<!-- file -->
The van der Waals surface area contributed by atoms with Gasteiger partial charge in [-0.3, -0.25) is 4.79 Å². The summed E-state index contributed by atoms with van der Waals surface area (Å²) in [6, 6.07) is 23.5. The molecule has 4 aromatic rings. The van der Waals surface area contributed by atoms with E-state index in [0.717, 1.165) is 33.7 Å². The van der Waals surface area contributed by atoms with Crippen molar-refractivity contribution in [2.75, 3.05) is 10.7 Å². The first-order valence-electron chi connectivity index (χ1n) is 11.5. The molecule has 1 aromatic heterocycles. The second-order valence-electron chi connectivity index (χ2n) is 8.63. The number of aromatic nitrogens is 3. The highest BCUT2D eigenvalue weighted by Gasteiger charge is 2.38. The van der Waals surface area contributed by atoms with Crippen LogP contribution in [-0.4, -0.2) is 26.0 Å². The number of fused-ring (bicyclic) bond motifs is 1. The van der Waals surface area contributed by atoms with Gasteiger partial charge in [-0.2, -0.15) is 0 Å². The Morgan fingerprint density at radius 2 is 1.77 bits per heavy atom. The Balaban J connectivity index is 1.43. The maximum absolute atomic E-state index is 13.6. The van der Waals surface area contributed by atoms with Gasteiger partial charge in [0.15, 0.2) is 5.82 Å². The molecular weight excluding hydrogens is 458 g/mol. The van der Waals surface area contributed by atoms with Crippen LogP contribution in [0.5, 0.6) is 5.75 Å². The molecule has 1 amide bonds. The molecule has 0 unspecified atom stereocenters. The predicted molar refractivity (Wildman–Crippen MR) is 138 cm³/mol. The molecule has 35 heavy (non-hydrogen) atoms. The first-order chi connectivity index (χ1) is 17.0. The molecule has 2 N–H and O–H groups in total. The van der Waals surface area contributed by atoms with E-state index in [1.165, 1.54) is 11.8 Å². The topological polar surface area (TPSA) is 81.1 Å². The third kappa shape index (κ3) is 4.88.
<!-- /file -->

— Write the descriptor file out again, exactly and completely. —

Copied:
The van der Waals surface area contributed by atoms with Gasteiger partial charge in [-0.3, -0.25) is 4.79 Å². The summed E-state index contributed by atoms with van der Waals surface area (Å²) in [6, 6.07) is 23.5. The molecule has 4 aromatic rings. The van der Waals surface area contributed by atoms with E-state index in [0.717, 1.165) is 33.7 Å². The van der Waals surface area contributed by atoms with Crippen molar-refractivity contribution in [2.75, 3.05) is 10.7 Å². The first-order valence-electron chi connectivity index (χ1n) is 11.5. The molecule has 1 aromatic heterocycles. The second-order valence-electron chi connectivity index (χ2n) is 8.63. The number of aromatic nitrogens is 3. The highest BCUT2D eigenvalue weighted by Gasteiger charge is 2.38. The van der Waals surface area contributed by atoms with Crippen LogP contribution in [-0.4, -0.2) is 26.0 Å². The number of fused-ring (bicyclic) bond motifs is 1. The van der Waals surface area contributed by atoms with Gasteiger partial charge in [-0.2, -0.15) is 0 Å². The Morgan fingerprint density at radius 2 is 1.77 bits per heavy atom. The Balaban J connectivity index is 1.43. The maximum absolute atomic E-state index is 13.6. The van der Waals surface area contributed by atoms with Gasteiger partial charge in [0.15, 0.2) is 5.82 Å². The molecular weight excluding hydrogens is 458 g/mol. The van der Waals surface area contributed by atoms with Crippen LogP contribution in [0.5, 0.6) is 5.75 Å². The molecule has 1 amide bonds. The molecule has 0 unspecified atom stereocenters. The predicted molar refractivity (Wildman–Crippen MR) is 138 cm³/mol. The molecule has 35 heavy (non-hydrogen) atoms. The first-order chi connectivity index (χ1) is 17.0. The molecule has 2 N–H and O–H groups in total. The van der Waals surface area contributed by atoms with E-state index in [1.165, 1.54) is 11.8 Å². The topological polar surface area (TPSA) is 81.1 Å². The third kappa shape index (κ3) is 4.88.